His email address is msindelar2@unl.edu.

Posted in Crops, Livestock

Grazing Summer Annuals

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McKenzie giving her calf a bath. We split the pen so that some of it is seeded to millet for grazing later this summer. 

Recently, my husband and I added fencing for my daughter’s 4-H second year bucket calves and hope she can eventually expand to a small cattle herd someday. That is what I did through my 4-H and FFA projects so hopefully she will want to follow in my footsteps. With an area of bare soil, my Dad recommended seeding some millet for grazing, not to mention holding soil in place to prevent dusty conditions. We had to water the area to get the seed up, but now have a decent stand. This past week, my colleague Brad Schick who is focused in the beef area published an article on Extension’s BeefWatch website which I’ve decided to share with you this week.

Brad shares how grazing summer annual grasses is a great way to add flexibility to an operation, but in order to make it worth your time and money some management decisions are required. Your goals and your location will determine what type of summer annual you should plant. His article will addresses the type of annual and planting date, timing of grazing, prussic acid and nitrate concerns.

The most common summer annuals for grazing are sorghum-sudangrass (often call sudex), sudangrass, pearl millet, foxtail millet, and teff. For forages that can be grazed slightly earlier, the sorghums and sudangrasses can be used, but should only be planted once the soil temperature is above 60 degrees Fahrenheit. Generally, a late May to early June planting date will meet the 60 degree Fahrenheit requirement.

For millets and teff, the soil temperature needs to be 65-70 degrees F before planting. Planting into soil that maintains a lower temperature can cause stunted growth and reduce forage yield. Planting mid- to late June and into July should give good results with enough water. The millets and teff are fairly drought tolerant, and more tolerant to drought than the sudangrasses and sorghums.

Another consideration for planting is forage availability. A good rule to follow is that forage will be ready to graze 6-8 weeks after planting. To reduce the chance of forage getting ahead of the cattle, stagger plantings of a forage type by two weeks. By staggering planting, rotational grazing can be implemented and the forage will be grazed more efficiently. Staggering of planting can be done using one forage type such as sorghum-sudangrass, or using two or more types. For example, sorghum-sudangrass is planted on a portion of the field. Two weeks later on the next portion of the field, sorghum-sudangrass or a different annual such as pearl millet is planted as long as temperature requirements are met.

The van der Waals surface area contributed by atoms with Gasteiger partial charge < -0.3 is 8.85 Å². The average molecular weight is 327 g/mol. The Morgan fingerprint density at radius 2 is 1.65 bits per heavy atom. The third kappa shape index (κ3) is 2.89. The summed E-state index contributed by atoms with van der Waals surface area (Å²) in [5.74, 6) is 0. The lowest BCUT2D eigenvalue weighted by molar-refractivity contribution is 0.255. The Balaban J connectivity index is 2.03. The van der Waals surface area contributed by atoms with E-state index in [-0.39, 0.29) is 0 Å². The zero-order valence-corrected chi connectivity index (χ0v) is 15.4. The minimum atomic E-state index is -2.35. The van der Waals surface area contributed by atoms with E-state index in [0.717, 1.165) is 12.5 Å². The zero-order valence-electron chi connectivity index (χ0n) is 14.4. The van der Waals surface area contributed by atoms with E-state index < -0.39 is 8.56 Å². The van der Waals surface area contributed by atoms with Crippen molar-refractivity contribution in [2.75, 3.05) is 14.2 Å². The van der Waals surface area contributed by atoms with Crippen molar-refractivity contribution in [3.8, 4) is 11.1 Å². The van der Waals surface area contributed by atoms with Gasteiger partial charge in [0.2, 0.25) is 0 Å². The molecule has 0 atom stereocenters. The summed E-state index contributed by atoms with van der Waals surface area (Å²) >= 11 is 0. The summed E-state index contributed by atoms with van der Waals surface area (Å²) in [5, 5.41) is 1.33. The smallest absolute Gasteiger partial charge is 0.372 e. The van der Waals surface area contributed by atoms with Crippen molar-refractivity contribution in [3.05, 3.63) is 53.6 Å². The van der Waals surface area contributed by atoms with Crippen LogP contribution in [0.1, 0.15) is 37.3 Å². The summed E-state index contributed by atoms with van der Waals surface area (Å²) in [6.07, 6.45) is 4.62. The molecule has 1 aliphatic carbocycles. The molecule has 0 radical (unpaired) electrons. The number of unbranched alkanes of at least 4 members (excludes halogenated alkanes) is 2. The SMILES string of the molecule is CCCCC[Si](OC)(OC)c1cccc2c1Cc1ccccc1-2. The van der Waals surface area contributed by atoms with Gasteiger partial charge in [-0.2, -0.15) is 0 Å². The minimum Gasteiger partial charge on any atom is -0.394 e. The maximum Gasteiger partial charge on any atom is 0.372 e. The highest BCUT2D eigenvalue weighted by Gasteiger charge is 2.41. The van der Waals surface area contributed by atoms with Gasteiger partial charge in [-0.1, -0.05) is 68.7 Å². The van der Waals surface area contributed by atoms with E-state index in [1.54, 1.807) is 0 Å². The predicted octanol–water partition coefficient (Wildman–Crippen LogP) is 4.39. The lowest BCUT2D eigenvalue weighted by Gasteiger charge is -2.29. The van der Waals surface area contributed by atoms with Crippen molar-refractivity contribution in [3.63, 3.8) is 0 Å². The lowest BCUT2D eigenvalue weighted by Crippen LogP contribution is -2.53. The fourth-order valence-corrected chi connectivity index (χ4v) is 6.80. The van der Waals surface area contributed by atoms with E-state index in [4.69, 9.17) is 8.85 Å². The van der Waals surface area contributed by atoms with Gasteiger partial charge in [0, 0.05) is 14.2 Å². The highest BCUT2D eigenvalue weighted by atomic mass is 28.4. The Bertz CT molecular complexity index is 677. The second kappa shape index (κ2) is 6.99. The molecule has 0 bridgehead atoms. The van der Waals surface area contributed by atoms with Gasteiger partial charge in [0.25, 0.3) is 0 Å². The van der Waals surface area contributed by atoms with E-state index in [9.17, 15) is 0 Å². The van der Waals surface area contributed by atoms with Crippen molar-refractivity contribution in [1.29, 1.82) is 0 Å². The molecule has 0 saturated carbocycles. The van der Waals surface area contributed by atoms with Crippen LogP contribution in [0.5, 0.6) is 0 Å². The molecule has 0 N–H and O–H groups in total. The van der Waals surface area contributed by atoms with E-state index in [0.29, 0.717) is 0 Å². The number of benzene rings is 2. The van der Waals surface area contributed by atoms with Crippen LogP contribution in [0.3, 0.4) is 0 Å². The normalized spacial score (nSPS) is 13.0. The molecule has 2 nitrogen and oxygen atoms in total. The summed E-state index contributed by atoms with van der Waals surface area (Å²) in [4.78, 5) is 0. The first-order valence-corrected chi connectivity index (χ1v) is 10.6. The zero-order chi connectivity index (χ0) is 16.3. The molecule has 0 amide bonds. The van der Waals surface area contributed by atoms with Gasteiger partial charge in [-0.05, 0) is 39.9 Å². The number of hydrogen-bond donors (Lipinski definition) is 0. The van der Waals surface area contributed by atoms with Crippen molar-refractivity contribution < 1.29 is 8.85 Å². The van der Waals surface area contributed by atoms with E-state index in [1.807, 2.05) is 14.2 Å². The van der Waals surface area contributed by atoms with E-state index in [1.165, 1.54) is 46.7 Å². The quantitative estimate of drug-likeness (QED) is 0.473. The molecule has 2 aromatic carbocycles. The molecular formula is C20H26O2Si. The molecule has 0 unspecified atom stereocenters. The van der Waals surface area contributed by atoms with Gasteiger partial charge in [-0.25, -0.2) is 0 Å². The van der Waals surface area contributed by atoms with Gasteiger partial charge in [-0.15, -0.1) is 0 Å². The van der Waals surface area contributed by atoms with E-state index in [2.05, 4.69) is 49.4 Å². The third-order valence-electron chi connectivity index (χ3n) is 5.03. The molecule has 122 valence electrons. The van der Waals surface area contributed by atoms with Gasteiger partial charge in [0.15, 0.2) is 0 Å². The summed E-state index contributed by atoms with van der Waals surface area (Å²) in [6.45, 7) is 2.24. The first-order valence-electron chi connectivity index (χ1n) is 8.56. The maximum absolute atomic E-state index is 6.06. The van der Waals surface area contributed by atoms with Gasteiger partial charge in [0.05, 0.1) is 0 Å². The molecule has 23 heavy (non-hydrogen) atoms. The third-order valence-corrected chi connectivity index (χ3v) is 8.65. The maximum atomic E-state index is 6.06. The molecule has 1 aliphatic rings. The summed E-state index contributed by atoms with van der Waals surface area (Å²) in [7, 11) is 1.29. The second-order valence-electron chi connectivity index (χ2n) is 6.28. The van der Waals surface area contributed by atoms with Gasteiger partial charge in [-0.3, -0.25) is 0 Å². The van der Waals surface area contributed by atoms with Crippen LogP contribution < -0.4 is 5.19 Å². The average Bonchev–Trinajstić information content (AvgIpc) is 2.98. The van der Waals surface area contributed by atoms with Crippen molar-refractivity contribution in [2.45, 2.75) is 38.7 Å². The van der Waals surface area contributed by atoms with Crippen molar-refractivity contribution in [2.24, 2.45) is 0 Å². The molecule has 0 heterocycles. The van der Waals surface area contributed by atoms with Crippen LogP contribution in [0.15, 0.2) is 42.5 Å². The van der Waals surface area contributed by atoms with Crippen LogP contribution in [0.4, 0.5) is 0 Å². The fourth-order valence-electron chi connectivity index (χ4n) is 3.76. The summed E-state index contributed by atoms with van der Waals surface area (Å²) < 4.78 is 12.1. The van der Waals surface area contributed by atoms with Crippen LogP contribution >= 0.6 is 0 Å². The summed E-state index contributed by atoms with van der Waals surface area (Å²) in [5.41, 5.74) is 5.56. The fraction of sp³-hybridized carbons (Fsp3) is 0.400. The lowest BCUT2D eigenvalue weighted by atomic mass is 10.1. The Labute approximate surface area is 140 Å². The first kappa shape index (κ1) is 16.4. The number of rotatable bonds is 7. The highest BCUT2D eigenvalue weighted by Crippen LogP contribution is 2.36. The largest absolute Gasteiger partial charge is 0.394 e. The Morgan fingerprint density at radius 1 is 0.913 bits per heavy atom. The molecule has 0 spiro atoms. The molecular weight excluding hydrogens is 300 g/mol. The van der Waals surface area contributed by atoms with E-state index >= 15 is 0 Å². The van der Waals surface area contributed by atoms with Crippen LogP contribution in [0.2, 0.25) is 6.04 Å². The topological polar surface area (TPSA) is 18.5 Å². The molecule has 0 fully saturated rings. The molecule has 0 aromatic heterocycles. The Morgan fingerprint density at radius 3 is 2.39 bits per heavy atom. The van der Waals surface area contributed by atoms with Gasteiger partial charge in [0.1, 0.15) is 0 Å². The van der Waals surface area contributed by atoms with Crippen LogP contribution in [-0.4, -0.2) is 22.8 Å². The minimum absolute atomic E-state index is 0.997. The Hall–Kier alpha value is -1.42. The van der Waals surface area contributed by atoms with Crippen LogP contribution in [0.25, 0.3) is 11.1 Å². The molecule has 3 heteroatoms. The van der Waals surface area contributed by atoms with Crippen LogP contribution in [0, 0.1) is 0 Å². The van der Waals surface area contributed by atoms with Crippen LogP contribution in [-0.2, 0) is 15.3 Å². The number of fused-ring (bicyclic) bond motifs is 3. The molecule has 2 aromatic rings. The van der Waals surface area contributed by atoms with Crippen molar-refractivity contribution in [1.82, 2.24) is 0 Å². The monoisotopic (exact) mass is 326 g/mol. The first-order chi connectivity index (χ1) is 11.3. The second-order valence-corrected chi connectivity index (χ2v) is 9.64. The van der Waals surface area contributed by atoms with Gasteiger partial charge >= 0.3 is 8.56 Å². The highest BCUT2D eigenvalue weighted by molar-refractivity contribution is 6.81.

Maximizing the harvest efficiency while grazing annual forages is a significant factor when planning the annual type and planting date. However, issues can occur when cattle moves are not managed properly. Use a short, rotational system for grazing. Fields should have a minimum of three paddocks to allow for regrowth after the first rotation. A goal should be to graze the paddocks for about 7-10 days and allowing regrowth for at least 14-20 days.

Grazing sorghum-sudangrass should be delayed until plants are 18-24 inches tall in order to avoid prussic acid poisoning, which can cause death in cattle. Sudangrass, foxtail and pearl millet, can be grazed once they reach 15-20 inches in height. Another guideline is to graze all these summer annuals leaving about 6-8 inches of stubble during that 7-10 day rotation. If choosing between leaving cattle on a paddock for a longer or shorter time, just remember that retaining some leaf area will cause more photosynthesis and ultimately a faster regrowth.